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SSC Newspaper : June 2013
Strathfield Scene 11 www.ourstrathfield.com.au the big issue “As a principal of a school I can tell you there are two concerns any staff member would have, and those are allergies and asthma.” — Phil Townsend, St Anne’s Primary St Anne’s Primary is a small school that caters for kindergarten to year six students. It is about two kilometres from the industrial site. Principal Phil Townsend, who is also a resident of the area, said his concern was that, once operational, pollution from the logistics centre may affect his students’ health. “As a principal of a school I can tell you there are two concerns any staff member would have, and those are allergies and asthma,” he said. Mr Townsend said there had been an increase in children presenting with asthma over the two decades he has been in the education sector. “This is extremely worrying because nothing is worse than having a child go through an asthma attack,” he said. Noone is now battling the logic of why Enfield exists. In the words of the Sydney Ports website, Enfield will lead to: • The removal of up to six million truck kilometres from Sydney’s roads annually, and reduction of approximately 1,000 tonnes of C02 emissions per year within the Sydney airshed. (Environmental Assessment 2005) • A positive contribution to the growth of western Sydney’s regional economy, including the creation of employment opportunities during both construction and operation • A significant capital investment in the locality and the potential to stimulate commercial and light industrial activities within the surrounding industrial area So why wouldn’t the current state government make good on the promise – evenifitwasaLaborpledge–fora small, green oasis as compensation for the hardship faced by these families, who fear their homes have already been devalued? Finding out is an interesting exercise in obfuscation. Mayor Gulian Vaccari and Strathfield MP Charles Casuscelli are championing the residents’ cause. “ We’ve already met with Brad Hazzard, where we discussed this almost exclusively,” said Cr Vaccari. “He gave us a good hearing and said ‘yes, I can see what you are saying’. But he also said: ‘The local environment plan [LEP] is done and dusted. My job is done, for better or for worse. I now need Duncan Gay, the Minister for Ports and the overseeing minister for that site, to bring a proposal to me as to why the LEP should be changed.” Cr Vaccari is setting up a meeting with Mr Gay and is determined to get results. “ We have to fix it, and fix it we will,” he told The Scene. He acknowledges the need for the centre, but added: “If you Google that area, on the immediate side of the site where that park should be are large residential expanses. So this is the least they should do for us – considering it is less than 5 per cent of the site. On a fairness basis it doesn’t fit.” FrogS 1, PeoPle 0 We are here for the long term and want to work with the local community, so we will talk to residents. But the land is unfit for a recreation area. Last month, the land passed into the ownership of NSW Ports, which also bought Port Botany and other assets for more than $5 billion – money much needed to kick-start state infrastructure projects. A spokesperson for the new company, which includes some of the richest superannuation funds and a subsidiary of the Abu Dhabi Investment Authority, insisted the land was “unfit” for recreational use because it had been used for industry. Only the green and gold bell frog could be allowed on the land, and visits to its habitat would be restricted and accompanied. The spokesperson could not understand why the council, the state government and residents did not know that the land could never have been used as a recreational area for residents and their children because, in her words, “it is unfit”. Strathfield Council officials are also puzzled by this response. They concede Sydney Ports lobbied hard for the area to be zoned industrial and therefore against the “community and ecological area”. But they pointed out that the industrial zoning meant the land could now be sold. “The ‘community and ecological area’ as per the original 2007 state government approval was intended for community uses and therefore mostly accessible to the public. “The main part of the original ‘community and ecological area’ from Punchbowl Road to the frog ponds would become an open access recreation area, the Tarpaulin Shed buildings would be converted to community use or relocated and the area added to the open access recreation area.” Would the new owners of the land consider meeting residents to find a solution? “ We are here for the long term and want to work with the local community,” the company spokesperson said. “So we will talk to residents. But the land is unfit for a recreation area.” Given that they only took over the land one week ago, that meeting could be a long time coming. Mr Gay’s office said he was no longer in charge of the site. The national director of corporate industrial relations at Jones Lang LaSalle, Andrew Maher, reckons intermodal logistics centres like the one being built at Enfield will bring $10 billion of community benefits to the state in reduced traffic congestion, freight costs and better environmental outcomes. With container traffic at Port Botany increasing by 5 per cent a year, using rail and road centres keeps many huge trucks clogging city streets. It’s easy to see how Sydney benefits, but who wants a logistics centre in their back yard? Which is why, according to residents in Enfield , the state government promised them eight hectares of green space almost a decade ago. It was meant as a token to make up for the fact that, as Strathfield Mayor Gulian Vaccari puts it, they are “doing it tough for all of us”. Construction of the $300 million logistics centre is well under way. You can read reports of the work at the Sydney Ports website http://www. sydneyports.com.au/projects_and_ planning/enfield/environmental_ considerations, along with their pride at working hard to preserve the habit of the green and gold bell frog. But you won’t find anything about the residents’ recreation area. The state government rezoned it when they signed off on Strathfield’s local environmental plan. Now they get nothing for the noise, pollution and disruption they have to endure. The 60-hectare site will be the final destination for industrial freight trains, where they offload goods onto container trucks that will be dispersed around the state. It will run 24/7 and be serviced by 600 trucks a day. Resident Pat Giammarco, who has crusaded against Port Enfield since 1994, concedes that the battle is lost. “But what we were promised was a bit of land, which hardly compares to what we have to deal with,” she said. “So we turned our attention to getting this piece of land to build a park or a community centre. This side of Liverpool Road doesn’t have a community centre.” But as the years rolled by the promised land earmarked by the Department of Environment and Climate Change was whittled away. First from eight to six, then to five hectares. Now it is gone altogether. $10 billion in benefits, but Enfield locals can’t get an answer on the promise of a little green space to make up for the noise and discomfort. The green and gold bell frog will be allowed on the rezoned land, but not the people of Strathfield.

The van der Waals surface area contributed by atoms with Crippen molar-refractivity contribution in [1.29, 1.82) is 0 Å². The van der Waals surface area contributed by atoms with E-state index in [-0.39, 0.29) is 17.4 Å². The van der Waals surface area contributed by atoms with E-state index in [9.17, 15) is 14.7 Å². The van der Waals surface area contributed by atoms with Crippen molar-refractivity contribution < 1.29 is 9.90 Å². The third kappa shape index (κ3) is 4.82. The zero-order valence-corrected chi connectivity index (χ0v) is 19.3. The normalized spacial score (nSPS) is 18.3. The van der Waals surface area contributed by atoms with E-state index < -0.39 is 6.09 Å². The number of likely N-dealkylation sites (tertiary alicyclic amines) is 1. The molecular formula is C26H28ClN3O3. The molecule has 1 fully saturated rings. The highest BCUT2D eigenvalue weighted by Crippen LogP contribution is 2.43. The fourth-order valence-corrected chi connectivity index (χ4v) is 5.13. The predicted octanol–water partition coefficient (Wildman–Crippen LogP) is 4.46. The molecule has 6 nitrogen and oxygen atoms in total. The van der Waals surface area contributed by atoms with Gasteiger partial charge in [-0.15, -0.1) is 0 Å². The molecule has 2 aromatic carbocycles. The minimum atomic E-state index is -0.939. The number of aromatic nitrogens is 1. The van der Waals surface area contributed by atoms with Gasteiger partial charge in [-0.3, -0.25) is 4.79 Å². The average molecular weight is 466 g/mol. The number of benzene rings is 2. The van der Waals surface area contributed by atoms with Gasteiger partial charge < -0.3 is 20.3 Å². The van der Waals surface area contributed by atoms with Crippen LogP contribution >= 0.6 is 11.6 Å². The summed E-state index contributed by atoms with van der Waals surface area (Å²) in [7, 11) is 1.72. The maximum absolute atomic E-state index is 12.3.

SS July 2013